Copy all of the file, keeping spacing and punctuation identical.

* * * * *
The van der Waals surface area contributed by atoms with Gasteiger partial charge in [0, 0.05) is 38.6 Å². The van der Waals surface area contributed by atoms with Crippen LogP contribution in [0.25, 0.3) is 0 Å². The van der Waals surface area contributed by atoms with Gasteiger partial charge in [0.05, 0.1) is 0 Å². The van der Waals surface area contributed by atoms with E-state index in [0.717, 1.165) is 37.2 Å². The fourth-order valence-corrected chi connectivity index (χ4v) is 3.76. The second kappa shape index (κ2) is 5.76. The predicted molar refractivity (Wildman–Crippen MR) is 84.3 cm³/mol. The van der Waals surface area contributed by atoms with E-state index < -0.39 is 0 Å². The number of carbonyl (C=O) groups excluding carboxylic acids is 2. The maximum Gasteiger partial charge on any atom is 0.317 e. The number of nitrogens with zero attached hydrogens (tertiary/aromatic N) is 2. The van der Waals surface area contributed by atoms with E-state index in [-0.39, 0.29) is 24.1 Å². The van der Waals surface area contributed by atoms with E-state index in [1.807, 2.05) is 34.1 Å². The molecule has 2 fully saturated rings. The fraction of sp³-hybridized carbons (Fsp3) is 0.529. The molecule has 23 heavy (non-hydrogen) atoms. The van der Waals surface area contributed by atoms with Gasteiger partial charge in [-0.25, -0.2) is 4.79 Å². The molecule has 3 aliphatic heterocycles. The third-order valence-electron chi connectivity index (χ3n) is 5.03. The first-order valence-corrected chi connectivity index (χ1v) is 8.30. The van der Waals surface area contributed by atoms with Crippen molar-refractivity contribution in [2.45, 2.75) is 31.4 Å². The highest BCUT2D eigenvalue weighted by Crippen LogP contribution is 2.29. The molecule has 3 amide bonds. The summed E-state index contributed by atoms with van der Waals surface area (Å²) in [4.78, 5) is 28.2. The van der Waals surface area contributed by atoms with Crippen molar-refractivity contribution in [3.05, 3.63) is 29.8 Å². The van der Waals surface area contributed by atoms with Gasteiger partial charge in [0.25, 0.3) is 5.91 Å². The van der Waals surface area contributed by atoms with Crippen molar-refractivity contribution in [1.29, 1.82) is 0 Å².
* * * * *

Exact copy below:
The van der Waals surface area contributed by atoms with Gasteiger partial charge in [0, 0.05) is 38.6 Å². The van der Waals surface area contributed by atoms with Crippen LogP contribution in [0.25, 0.3) is 0 Å². The van der Waals surface area contributed by atoms with Gasteiger partial charge in [0.05, 0.1) is 0 Å². The van der Waals surface area contributed by atoms with E-state index in [0.717, 1.165) is 37.2 Å². The fourth-order valence-corrected chi connectivity index (χ4v) is 3.76. The second kappa shape index (κ2) is 5.76. The predicted molar refractivity (Wildman–Crippen MR) is 84.3 cm³/mol. The van der Waals surface area contributed by atoms with E-state index < -0.39 is 0 Å². The number of carbonyl (C=O) groups excluding carboxylic acids is 2. The maximum Gasteiger partial charge on any atom is 0.317 e. The number of nitrogens with zero attached hydrogens (tertiary/aromatic N) is 2. The van der Waals surface area contributed by atoms with E-state index in [-0.39, 0.29) is 24.1 Å². The van der Waals surface area contributed by atoms with E-state index in [1.807, 2.05) is 34.1 Å². The molecule has 2 fully saturated rings. The fraction of sp³-hybridized carbons (Fsp3) is 0.529. The molecule has 23 heavy (non-hydrogen) atoms. The van der Waals surface area contributed by atoms with Gasteiger partial charge in [-0.25, -0.2) is 4.79 Å². The molecule has 3 aliphatic heterocycles. The third-order valence-electron chi connectivity index (χ3n) is 5.03. The first-order valence-corrected chi connectivity index (χ1v) is 8.30. The van der Waals surface area contributed by atoms with Crippen molar-refractivity contribution in [2.45, 2.75) is 31.4 Å². The highest BCUT2D eigenvalue weighted by Crippen LogP contribution is 2.29. The molecule has 3 amide bonds. The summed E-state index contributed by atoms with van der Waals surface area (Å²) in [4.78, 5) is 28.2. The van der Waals surface area contributed by atoms with Crippen molar-refractivity contribution in [3.05, 3.63) is 29.8 Å². The van der Waals surface area contributed by atoms with Gasteiger partial charge in [0.25, 0.3) is 5.91 Å². The van der Waals surface area contributed by atoms with Crippen molar-refractivity contribution in [1.29, 1.82) is 0 Å².